Ray M argues that Unite members should support Ian Allinson’s anti-Trident, pro-diversification candidacy for the post of General Secretary.
On Monday (27 March) Unite members start to vote on who will be their next General Secretary – the centrist incumbent, Len McCluskey; the right-winger, Gerard Coyne; or the socialist, rank-and-file candidate, Ian Allinson. Over the next few days we will be publishing a series of short articles on the core themes of Ian’s campaign, which rs21 fully endorses and supports.
Opposition to the Trident nuclear submarine programme is growing across Britain. In Scotland, SNP MPs and MSPs are strongly anti-Trident. This is true even in Faslane, where, it is claimed, Trident’s cancellation would come at the cost of jobs. Nearly every national trade union is now opposed to Trident renewal. The TUC and STUC have both adopted anti-Trident positions. Even the right-wing Scottish Labour Party has voted to oppose Trident renewal.
There are also widely differing estimates of what the renewal of Trident will ultimately cost. This is because the government has held this information back, claiming that it is classified. However, the Campaign for Nuclear Disarmament calculates that the total cost of Trident will be at least £205bn when overspends and decommissioning are factored in.
With the bulk of the labour movement opposing Trident, and even leading Tories and military thinkers concluding that the programme is both expensive and obsolete, it is shocking that Unite, the UK’s largest trade union, continues to shortsightedly support the system’s renewal.
Both Len McCluskey and Gerard Coyne continue to bang the drum for Trident, claiming that recommissioning the programme is crucial in order to protect workers’ jobs. In comparison, Ian’s campaign has consistently opposed Trident renewal.
Trident: part of the problem, not part of the solution
Ultimately, socialists desire a radical redirection of investment away from the arms industry and into green jobs and other productive, socially beneficial sectors. Nonetheless, it is worth pointing out that the bureaucracy’s claim that Trident renewal is good for defence workers is wholly untrue even on its own terms.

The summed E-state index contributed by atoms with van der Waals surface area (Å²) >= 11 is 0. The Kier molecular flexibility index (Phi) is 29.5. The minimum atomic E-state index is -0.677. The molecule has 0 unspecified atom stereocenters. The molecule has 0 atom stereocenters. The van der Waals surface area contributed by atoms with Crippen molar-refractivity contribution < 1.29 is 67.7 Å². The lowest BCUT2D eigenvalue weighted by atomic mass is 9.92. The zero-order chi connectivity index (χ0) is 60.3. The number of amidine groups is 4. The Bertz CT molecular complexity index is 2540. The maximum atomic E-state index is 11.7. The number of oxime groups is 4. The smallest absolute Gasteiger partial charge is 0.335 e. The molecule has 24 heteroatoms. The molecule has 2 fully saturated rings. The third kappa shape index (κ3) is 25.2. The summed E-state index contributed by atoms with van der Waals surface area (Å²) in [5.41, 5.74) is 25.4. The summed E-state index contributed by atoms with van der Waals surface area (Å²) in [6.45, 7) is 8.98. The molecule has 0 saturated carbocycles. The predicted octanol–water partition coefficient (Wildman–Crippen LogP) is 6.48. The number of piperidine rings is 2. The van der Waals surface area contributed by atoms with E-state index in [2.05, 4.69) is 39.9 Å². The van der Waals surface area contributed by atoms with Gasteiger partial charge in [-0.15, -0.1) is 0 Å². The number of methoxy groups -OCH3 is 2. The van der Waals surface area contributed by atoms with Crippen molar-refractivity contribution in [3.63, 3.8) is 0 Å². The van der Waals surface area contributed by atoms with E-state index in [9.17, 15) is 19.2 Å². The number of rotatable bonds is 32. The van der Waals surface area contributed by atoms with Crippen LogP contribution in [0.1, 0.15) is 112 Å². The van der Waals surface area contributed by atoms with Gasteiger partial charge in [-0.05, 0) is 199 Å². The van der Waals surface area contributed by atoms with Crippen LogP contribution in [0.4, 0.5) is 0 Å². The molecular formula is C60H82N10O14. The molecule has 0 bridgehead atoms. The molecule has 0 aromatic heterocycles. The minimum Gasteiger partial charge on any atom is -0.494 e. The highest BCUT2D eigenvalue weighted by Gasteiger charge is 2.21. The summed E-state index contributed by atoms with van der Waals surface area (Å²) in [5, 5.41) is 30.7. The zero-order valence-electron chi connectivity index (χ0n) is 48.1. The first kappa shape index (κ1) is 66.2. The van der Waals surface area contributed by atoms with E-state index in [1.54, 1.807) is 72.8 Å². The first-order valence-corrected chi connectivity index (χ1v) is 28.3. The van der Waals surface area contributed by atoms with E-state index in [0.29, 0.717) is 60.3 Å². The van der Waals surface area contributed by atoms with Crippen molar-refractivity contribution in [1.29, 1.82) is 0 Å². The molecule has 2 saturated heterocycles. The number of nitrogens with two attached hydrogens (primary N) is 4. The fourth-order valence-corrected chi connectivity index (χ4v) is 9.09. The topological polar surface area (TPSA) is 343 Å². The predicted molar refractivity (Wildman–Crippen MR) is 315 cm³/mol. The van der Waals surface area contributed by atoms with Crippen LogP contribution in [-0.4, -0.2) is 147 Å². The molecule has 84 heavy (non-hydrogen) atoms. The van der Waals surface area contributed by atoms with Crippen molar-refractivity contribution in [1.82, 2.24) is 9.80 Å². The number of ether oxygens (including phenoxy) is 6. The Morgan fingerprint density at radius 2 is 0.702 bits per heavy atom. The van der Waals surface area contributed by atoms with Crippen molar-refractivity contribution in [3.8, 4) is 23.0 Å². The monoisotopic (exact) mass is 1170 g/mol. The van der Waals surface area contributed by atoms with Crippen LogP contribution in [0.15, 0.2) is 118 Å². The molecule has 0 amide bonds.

Estimates from the independent Royal United Services Institute say that Trident will absorb 35% of the military budget by the early 2020s. As an increasing share of the budget is directed towards Trident, jobs associated with ship and aircraft production are under growing pressure. For example, BAE Systems announced last year that it would be halting production of Type 26 Frigates on the Clyde due to funding cutbacks. Only the threat of industrial action in the shipyards protected jobs in the short term. These cuts were attributable to the growing costs of Trident.
We will find it increasingly difficult to save jobs and facilities unless we break out of the mindset that we need to rely on shrinking defence contracts and “partnerships” with the employer. We need to develop our own vision for sustainable development and production, and make the Unite policy of supporting defence diversification a reality. We can link our industrial power with an alternative vision that benefits our members and communities. This approach would also help us decouple Unite from a toxic partnership with the nuclear weapons lobby and the Tory government.
Both McCluskey and Coyne support the discredited “partnership” strategy which has been responsible for the loss of jobs in the massive restructuring of the aerospace and shipbuilding sectors in the years since the Cold War. Rather than resist closures, the Unite bureaucracy has supported a “partnership” with employers. Throughout this period resistance has been discouraged and the strategy to minimise compulsory redundancies has been to promote redeployment (for those who want to transfer site) and good severance terms (for those who prefer to leave). This strategy has resulted in site closures and the loss of at least 50,000 jobs. All of this was achieved in “partnership” with the employers!
However, in recent years grassroots worker-led campaigns have pointed the way to a far better response.
The recent “Battle of Brough” campaign at Brough Aerodrome in East Yorkshire was able to successfully save jobs, and the site remains a viable facility today. A move by Unite members at Rolls Royce to establish a strike fund to finance industrial action against restructuring was enough to force a dramatic rethink, stop redundancies and bring about investment in previously threatened plants. It is possible to stand up to employers and secure a better deal for workers – but only if we implement Unite conference policy and break the “partnership” deals which accede to the demands of those same employers.
McCluskey and Coyne’s joint embrace of Trident shares a common root with their embrace of these anti-worker “partnerships”: both follow from a bureaucratic mentality which, when the chips are down, prefers to negotiate with employers and the Tory government rather than back combative, energetic workplace action for jobs and industrial diversification. In contrast, Ian’s candidacy points the way forward towards a fighting union that can build a genuine partnership with the rest of the labour movement in the struggle for a better future.